Italian small plates are the order of the day here and after much deliberation we each of decided to skip about the menu, ordering different plates of different sizes. It’s the perfect kind of menu for us: we love smaller dishes and more choices. It means more flavour and variety.

Mrs D and I went for frito misto, I added the Lobster linguine followed by the pork belly with clams. The lovely wife can’t resist a good risotto, especially one bursting with spring flavours like pea and mint. The frito misto was light as air, delicately leading the way for the Italian onslaught of flavour. Lobster linguine packed a deliciously fishy punch with an unusually generous amount of lobster meat. The pork belly with peas, clams and romanesco was sticky and comforting without being too cloying. At one point a peas stuck to the bottom of my fork and refused to move, such was the unctuous liquor in the dish. I didn’t want this dish to finish. The cime de rapa (humble turnip tops) accompaniment were bitterly beautiful, the warmth of chilli and the massive dose of iron delivering a real sense of well being — or maybe it was the perfect Gavi by the 500ml carafe doing its job.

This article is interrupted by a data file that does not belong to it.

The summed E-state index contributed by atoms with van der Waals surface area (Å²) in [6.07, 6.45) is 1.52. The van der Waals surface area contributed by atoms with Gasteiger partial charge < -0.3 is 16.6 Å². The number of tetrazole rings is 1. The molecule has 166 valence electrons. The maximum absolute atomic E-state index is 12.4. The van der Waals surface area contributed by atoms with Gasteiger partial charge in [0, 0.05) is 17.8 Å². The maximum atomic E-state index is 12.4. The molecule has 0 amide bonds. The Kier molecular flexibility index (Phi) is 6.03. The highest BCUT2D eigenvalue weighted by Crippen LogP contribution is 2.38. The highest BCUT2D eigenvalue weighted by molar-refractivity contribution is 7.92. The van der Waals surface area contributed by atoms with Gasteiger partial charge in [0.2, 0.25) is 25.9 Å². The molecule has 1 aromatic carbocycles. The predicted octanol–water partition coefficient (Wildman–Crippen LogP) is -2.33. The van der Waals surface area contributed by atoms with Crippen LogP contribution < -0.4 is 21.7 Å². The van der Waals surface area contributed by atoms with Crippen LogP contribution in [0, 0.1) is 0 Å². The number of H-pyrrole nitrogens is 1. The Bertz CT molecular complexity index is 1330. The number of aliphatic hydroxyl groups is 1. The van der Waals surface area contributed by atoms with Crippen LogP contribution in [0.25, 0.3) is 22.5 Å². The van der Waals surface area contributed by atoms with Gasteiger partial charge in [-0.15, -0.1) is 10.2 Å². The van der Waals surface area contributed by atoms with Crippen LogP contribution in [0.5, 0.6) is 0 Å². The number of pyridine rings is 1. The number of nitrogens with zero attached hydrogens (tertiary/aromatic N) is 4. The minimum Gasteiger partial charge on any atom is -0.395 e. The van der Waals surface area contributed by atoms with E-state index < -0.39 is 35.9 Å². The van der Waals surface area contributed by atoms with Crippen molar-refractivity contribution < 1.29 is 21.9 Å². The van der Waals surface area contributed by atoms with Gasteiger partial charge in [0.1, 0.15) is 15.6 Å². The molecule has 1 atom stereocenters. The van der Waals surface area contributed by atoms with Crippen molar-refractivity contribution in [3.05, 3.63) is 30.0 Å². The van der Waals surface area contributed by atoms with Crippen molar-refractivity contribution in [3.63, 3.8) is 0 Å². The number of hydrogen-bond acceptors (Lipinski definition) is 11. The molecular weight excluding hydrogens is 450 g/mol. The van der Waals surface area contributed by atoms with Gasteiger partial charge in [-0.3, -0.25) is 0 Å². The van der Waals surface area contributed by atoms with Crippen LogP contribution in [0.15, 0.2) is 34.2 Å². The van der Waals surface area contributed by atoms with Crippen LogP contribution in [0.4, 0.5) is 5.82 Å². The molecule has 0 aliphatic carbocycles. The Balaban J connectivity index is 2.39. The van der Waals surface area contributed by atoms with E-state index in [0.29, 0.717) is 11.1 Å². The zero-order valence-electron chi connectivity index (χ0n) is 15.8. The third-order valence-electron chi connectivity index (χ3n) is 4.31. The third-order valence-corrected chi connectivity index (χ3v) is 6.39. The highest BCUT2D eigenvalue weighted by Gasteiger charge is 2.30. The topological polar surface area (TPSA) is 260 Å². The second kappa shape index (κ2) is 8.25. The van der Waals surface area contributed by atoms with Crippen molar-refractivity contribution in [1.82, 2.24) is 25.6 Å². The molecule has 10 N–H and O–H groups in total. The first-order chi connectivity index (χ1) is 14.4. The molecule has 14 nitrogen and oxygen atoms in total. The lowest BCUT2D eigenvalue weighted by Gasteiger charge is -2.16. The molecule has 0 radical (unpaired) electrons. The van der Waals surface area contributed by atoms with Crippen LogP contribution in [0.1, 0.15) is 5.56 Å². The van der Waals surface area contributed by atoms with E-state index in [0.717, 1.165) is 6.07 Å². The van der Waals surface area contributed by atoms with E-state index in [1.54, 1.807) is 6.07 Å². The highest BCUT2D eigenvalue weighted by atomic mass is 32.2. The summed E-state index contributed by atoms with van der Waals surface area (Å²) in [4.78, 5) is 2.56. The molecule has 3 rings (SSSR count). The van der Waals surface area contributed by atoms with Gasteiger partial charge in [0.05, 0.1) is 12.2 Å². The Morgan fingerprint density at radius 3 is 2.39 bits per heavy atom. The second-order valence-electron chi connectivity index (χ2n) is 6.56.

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Other highlights from our party included warm octopus with chickpeas and pesto (‘a triumph’), pea and mint risotto with ricotta (‘fresh and lovely’) and squid ink tagliolini with crab and radicchio (‘amazing freshly made pasta’).

Desserts were were admirably resisted but G and I couldn’t resist a vin santo with cantucci biscuits, the ice cold vin santo soaking into the pistachio-peppered biscuits with glee. By now the restaurant was emptying out towards the end of service and we slurped some energy boosting espresso and paid the bill. It’s worth noting that although Cafe Murano is in one of the smartest parts of London (St James) where real estate prices are amongst the highest in London, the chef patron is a Michelin-starred TV celeb, the prices are very reasonable indeed. We averaged £75 per head — but we did have two carafes of very good Gavi — D&G noting that a meal in Leeds earlier in the week wasn’t far off this cost but not at the same quality by a long chalk.

Footnote: